Think the Federal Reserve Is on Autopilot This Year? Think Again

A recovering global economy, a still-hot jobs market and three rate cuts already in play is supposed to mean a sidelined Fed in 2020. That was so 2019.
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A recovering global economy, a still-hot jobs market and a little extra gas from the Federal Reserve’s three interest-rate cuts last year was supposed to mean smooth sailing in 2020, with no election-year monetary policy tweaks or surprises.

But 2020 has so far been anything but normal.

Indeed, as the first month of the new decade winds down, concerns over tensions in the Middle East, the impact of the coronavirus on the global economy and markets and even the impact of President Donald Trump’s impeachment on the upcoming elections have thrown most forecasters’ and prognosticators’ expectations for Fed policy out the window.

As of Monday, fed funds futures traded on the Chicago Mercantile Exchange were pricing in an 87% chance of no change at the conclusion of the Federal Open Market Committee meeting on Wednesday afternoon, which wraps up with an official statement at 2 p.m. ET.

The fed funds target rate is currently in a range of between 1.5% and 1.75%.

While that certainly points to a majority that don't expect the Fed to move on rates at its first policy-setting meeting of 2020, expectations of “three and done” from the Fed that permeated at the end of 2019 are already being put to the test.

“Economic uncertainties appear dormant, but could awaken,” said Scott Kimball, senior portfolio manager for BMO Fixed Income, part of BMO Global Asset Management, which oversees $260 billion in assets. “Investors are pricing the Fed out of the market too quickly, assuming that geopolitics is the only risk.”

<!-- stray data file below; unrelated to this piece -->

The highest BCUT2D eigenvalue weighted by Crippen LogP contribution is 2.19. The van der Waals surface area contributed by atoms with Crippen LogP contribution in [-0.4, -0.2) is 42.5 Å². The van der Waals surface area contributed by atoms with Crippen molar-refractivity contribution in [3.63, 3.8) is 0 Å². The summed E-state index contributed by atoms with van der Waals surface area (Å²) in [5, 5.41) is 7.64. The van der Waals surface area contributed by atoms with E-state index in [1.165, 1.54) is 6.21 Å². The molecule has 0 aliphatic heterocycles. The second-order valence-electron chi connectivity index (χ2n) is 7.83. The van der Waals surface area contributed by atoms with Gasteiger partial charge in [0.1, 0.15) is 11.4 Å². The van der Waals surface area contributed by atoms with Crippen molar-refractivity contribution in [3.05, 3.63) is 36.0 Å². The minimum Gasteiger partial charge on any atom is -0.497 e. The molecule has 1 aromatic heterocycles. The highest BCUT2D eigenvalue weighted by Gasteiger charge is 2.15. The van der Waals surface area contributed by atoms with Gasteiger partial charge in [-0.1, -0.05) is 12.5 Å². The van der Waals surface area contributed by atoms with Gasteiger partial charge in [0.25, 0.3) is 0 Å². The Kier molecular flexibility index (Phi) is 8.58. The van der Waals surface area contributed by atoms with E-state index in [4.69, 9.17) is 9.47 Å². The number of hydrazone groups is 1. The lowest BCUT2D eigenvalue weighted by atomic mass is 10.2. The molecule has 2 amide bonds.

Indeed, unexpected risks already have popped up, most notably the onslaught of the coronavirus, which will not only impact China’s economy but could also lead to additional weakness in countries that do business with China or that make products there.

What’s more, while investors have taken a shine to the Fed pump-priming the system with cash - something it was forced to do late last year after deposits by banks held at the Fed grew scarce enough to send the fed funds rate unexpectedly soaring - the central bank's daily lending in the repo market soon will come to an end.

“Clearer communication is needed to allay concerns among investors that an end to building reserves will pull the rug out from under risk assets,” Morgan Stanley wrote in a research note last week.

That communication will come in the form of a press conference by Fed Chairman Jerome Powell following Wednesday’s announcement on interest rates.

Even so, while investors are not expecting any changes at this meeting, they appear to be torn going forward: Based on fed funds futures, the market is currently pricing in nearly 75% probability of at least one rate cut in 2020.